Thrusting the city into the somewhat unusual circumstance of being both applicant and adjudicator, the Scandia City Council last week signed off on a planned unit development application it will make with the Scandia Heritage Alliance in support of the proposed Scandia Arts & Heritage Center.
When submitted, the development application will go through normal city review processes, including a public hearing and review by the Scandia Planning Commission.
City Administrator Ken Cammilleri said in addition to the Heritage Center project, the application would address a number of non-conformities that currently exist on the city property, such as the skating rink, warming house and the T-ball field parking lot all sitting within the required setbacks.
Sue Rodsjo, president of the Heritage Alliance, told the council that the group had sought the advice of an acoustic engineer to address initial concerns about noise from the proposed outdoor amphitheater. The adjusted plans call for rotating the amphitheater so that more sound projects toward the open space around Gammelgarden Museum, instead of toward nearby homes.
The proposed Heritage Center is to be located on city land just south of the Scandia City Hall and Community Center. The project will include as its centerpiece the rebuilt Water Tower Barn as a museum/arts center, plus the amphitheater, patio and picnic areas, and a walking trail around the wetland areas.
The city has sought $1.5 million in state bonding grants for the project.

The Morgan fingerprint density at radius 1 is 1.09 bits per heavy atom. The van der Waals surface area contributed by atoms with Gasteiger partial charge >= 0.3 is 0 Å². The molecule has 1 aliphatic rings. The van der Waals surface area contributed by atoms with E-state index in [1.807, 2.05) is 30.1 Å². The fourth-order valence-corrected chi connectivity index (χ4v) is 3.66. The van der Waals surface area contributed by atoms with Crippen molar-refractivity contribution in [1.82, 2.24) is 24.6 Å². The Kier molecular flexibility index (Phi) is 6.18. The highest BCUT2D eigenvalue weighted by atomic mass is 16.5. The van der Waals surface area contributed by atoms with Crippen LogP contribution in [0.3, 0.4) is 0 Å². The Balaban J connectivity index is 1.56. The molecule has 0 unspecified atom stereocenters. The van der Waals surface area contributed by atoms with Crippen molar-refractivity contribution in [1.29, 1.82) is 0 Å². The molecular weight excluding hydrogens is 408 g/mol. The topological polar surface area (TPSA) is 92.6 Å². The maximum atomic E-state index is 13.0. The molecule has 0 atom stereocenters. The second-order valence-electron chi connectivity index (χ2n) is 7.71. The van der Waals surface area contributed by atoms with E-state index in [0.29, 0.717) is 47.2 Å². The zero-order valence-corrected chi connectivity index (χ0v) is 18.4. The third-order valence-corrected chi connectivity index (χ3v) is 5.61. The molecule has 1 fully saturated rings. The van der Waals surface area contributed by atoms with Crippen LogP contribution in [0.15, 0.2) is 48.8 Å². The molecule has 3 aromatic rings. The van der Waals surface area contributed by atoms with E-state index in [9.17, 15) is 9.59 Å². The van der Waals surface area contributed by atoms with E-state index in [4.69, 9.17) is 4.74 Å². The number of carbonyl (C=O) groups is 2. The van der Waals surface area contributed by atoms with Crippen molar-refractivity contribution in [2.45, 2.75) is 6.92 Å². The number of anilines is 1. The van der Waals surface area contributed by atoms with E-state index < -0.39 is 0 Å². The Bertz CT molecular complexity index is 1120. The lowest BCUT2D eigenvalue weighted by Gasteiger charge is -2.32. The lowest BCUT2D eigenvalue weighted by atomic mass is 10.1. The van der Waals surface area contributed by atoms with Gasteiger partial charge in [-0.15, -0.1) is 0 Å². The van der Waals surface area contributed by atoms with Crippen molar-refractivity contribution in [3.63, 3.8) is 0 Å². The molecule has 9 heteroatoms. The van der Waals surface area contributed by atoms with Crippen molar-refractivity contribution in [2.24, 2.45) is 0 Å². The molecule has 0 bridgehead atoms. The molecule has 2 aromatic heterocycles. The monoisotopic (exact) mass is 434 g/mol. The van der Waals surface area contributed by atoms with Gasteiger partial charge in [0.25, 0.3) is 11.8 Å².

The council spent the latter half of its Aug. 4 meeting reviewing the city’s Capital Improvements Plan, a long-term document that informs the development of the city budget.
The plan includes $1,014,520 in city infrastructure improvements for 2022, a figure that includes $286,000 for broadband internet expansion, nearly $70,000 for a new HVAC system and other repairs at the Community Center, $59,800 for new playground equipment at the Community Center, $26,000 for an additional storm warning siren, and $572,000 for stormwater improvements in the Bliss neighborhood west of Big Marine Lake.
Cammilleri noted that the Bliss stormwater improvements are likely to cost the city far less because of a cost-sharing grant the city is seeking with the Carnelian-Marine-St. Croix Watershed District, possibly only 12.5% of the initial figure.
“The district feels it’s in a good place to score well in a grant application,” Cammilleri said.
Other big ticket items in the plan for 2022 include replacing the ditch mowing tractor and attachments ($172,640), a fire department grass rig ($72,800), a fire department rescue boat ($26,000), and the annual road improvements project ($915,000).
Cammilleri noted that the city is expecting to receive around $440,000 in federal funding due to the American Rescue Plan Act. The city will have until 2024 to spend those funds.
The city is about a month behind on developing its 2022 budget, Cammilleri said.
The next Scandia City Council meeting will be held Aug. 17 at 7 p.m.